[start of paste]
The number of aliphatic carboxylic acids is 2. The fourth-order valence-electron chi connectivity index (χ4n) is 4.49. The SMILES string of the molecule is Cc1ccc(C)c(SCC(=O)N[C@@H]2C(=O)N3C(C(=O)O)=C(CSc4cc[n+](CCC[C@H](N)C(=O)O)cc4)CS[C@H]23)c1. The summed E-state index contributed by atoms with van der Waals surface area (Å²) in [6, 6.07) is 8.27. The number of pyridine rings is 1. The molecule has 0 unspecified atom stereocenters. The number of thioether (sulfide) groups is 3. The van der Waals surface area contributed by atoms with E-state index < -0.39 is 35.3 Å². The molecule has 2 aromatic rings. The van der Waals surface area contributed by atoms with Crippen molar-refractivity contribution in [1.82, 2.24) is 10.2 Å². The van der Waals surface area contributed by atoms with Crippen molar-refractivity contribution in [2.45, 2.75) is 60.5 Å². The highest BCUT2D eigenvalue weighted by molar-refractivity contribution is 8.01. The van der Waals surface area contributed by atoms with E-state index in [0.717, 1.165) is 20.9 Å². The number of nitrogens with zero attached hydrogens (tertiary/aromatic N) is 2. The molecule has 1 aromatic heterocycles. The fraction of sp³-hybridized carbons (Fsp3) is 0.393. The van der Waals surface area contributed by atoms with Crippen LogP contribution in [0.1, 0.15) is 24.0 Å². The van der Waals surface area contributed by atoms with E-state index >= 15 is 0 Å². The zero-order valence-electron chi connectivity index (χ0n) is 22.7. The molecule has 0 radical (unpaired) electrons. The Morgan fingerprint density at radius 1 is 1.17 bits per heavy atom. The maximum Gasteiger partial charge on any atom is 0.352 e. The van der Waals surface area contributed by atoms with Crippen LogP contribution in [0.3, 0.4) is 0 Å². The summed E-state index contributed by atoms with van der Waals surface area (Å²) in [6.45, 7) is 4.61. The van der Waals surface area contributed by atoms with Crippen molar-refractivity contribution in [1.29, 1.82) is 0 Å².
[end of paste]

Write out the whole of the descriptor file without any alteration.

The number of aliphatic carboxylic acids is 2. The fourth-order valence-electron chi connectivity index (χ4n) is 4.49. The SMILES string of the molecule is Cc1ccc(C)c(SCC(=O)N[C@@H]2C(=O)N3C(C(=O)O)=C(CSc4cc[n+](CCC[C@H](N)C(=O)O)cc4)CS[C@H]23)c1. The summed E-state index contributed by atoms with van der Waals surface area (Å²) in [6, 6.07) is 8.27. The number of pyridine rings is 1. The molecule has 0 unspecified atom stereocenters. The number of thioether (sulfide) groups is 3. The van der Waals surface area contributed by atoms with E-state index < -0.39 is 35.3 Å². The molecule has 2 aromatic rings. The van der Waals surface area contributed by atoms with Crippen molar-refractivity contribution in [1.82, 2.24) is 10.2 Å². The van der Waals surface area contributed by atoms with Crippen molar-refractivity contribution in [2.45, 2.75) is 60.5 Å². The highest BCUT2D eigenvalue weighted by molar-refractivity contribution is 8.01. The van der Waals surface area contributed by atoms with E-state index in [0.717, 1.165) is 20.9 Å². The number of nitrogens with zero attached hydrogens (tertiary/aromatic N) is 2. The molecule has 1 aromatic heterocycles. The fraction of sp³-hybridized carbons (Fsp3) is 0.393. The van der Waals surface area contributed by atoms with Crippen LogP contribution in [0.1, 0.15) is 24.0 Å². The van der Waals surface area contributed by atoms with E-state index >= 15 is 0 Å². The zero-order valence-electron chi connectivity index (χ0n) is 22.7. The molecule has 0 radical (unpaired) electrons. The Morgan fingerprint density at radius 1 is 1.17 bits per heavy atom. The maximum Gasteiger partial charge on any atom is 0.352 e. The van der Waals surface area contributed by atoms with Crippen LogP contribution in [0.3, 0.4) is 0 Å². The summed E-state index contributed by atoms with van der Waals surface area (Å²) in [6.45, 7) is 4.61. The van der Waals surface area contributed by atoms with Crippen molar-refractivity contribution in [1.29, 1.82) is 0 Å².